"DADiSP helps students to understand that their function is "to make conclusions on the acquired data and leave the ponderous activity of collecting data to the computers."

- Barry Shepherd, Pacific Marine Training Institute
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Data Acquisition Application Brief

Marine Engineering

The Solution

Piston Cylinder Heat Data PMTI uses DADiSP, the graphic display and data management software from DSP Development Corporation, as well as DADiSP/Filters. Barry Shepherd, Department Head of Marine Engineering, uses these tools to teach students the essentials of data acquisition and analysis for computer-assisted engineering. DADiSP is employed as part of a diesel engine monitoring system that the students are exposed to during their three-year engineering apprentice program.

Monitoring Diesel Engine Parameters

PMTI's computer system, built around a personal computer, was designed by students and faculty in a cooperative effort. Its primary functions are to produce an automated heat balance in an animated bar chart form, and to display cylinder pressure diagrams on screen to process cylinder pressure data. The diesel engine being monitored is a four-cylinder Perkins 4.108 developing 41 kW at 4000 rpm and driving a Froude hydraulic dynamometer. It incorporates an analysis system, which includes cylinder and fuel pressure sensors, an injector lift transducer, and thermocouples that sense temperature transients. Magnetic pick-up proximity sensors sense speed and crank angle and are used to synchronize other sensors to engine speed. An oscilloscope is used to monitor combustion-related phenomena. Engine Function Data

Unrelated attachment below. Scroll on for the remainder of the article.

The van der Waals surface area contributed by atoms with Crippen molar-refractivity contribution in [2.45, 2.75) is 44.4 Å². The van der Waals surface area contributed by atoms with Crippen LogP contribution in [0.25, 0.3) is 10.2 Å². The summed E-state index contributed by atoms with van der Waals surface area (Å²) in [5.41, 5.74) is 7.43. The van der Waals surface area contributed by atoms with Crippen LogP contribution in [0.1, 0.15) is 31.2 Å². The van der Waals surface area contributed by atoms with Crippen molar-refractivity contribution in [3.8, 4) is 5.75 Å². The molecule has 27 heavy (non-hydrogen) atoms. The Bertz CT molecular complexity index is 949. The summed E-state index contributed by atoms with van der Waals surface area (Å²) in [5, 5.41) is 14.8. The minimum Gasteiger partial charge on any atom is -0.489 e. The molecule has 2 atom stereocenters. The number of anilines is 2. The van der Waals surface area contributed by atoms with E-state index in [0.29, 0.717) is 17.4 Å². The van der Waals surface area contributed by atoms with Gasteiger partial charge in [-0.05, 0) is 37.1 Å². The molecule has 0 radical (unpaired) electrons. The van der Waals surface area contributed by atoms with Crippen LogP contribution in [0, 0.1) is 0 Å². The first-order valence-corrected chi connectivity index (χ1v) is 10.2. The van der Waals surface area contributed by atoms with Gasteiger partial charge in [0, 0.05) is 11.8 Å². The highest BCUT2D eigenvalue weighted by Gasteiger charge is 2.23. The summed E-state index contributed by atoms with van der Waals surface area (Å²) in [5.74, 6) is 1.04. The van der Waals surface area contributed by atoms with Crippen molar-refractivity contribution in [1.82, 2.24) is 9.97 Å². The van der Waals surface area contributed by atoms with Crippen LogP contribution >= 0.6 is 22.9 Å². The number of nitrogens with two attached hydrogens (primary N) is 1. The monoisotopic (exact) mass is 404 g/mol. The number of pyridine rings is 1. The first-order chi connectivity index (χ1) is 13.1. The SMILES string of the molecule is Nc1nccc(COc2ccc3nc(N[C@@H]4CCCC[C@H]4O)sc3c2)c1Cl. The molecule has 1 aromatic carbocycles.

Plotting Engine Functions

In a typical project, students run an engine up to temperature and monitor cylinder pressure conditions over a variety of loads. The data are continuously acquired by the software acquisition system at a sampling rate of either 13250 Hz or 300 Hz, depending upon the application: the high speed is necessary for monitoring the internal cylinder conditions; the low speed is used for thermocouple readings for heat balance computations. Data are continuously downloaded to the PC's hard disk for processing with DADiSP. Plots are generated of the engine functions being monitored - for instance, cylinder pressure vs. crank angle and its derivative.

DADiSP, an Integral Part of Student Understanding

Mr. Shepherd, Department Head of Marine Engineering, states that using DADiSP in this way "gives students a window" into the engine cylinder. DADiSP allows them to study combustion-related phenomena in greater detail than would otherwise be possible. According to his article on the system for Marine Engineering Digest, PMTI's apprentice-ship program is designed to teach students through application of computers, that their function is "to make conclusions on the acquired data and leave the ponderous activity of collecting data to the computers." He mentions that, in addition to working with DADiSP, students are required to perform all calculations and draw plots by hand, so they'll know what to do if they get caught at sea without a functional computer. Shepherd reports that PMTI plans to expand their computer system to include a database system for spare parts inventory, planned maintenance, condition monitoring systems and simulation - always keeping DADiSP as an integral part.

The Problem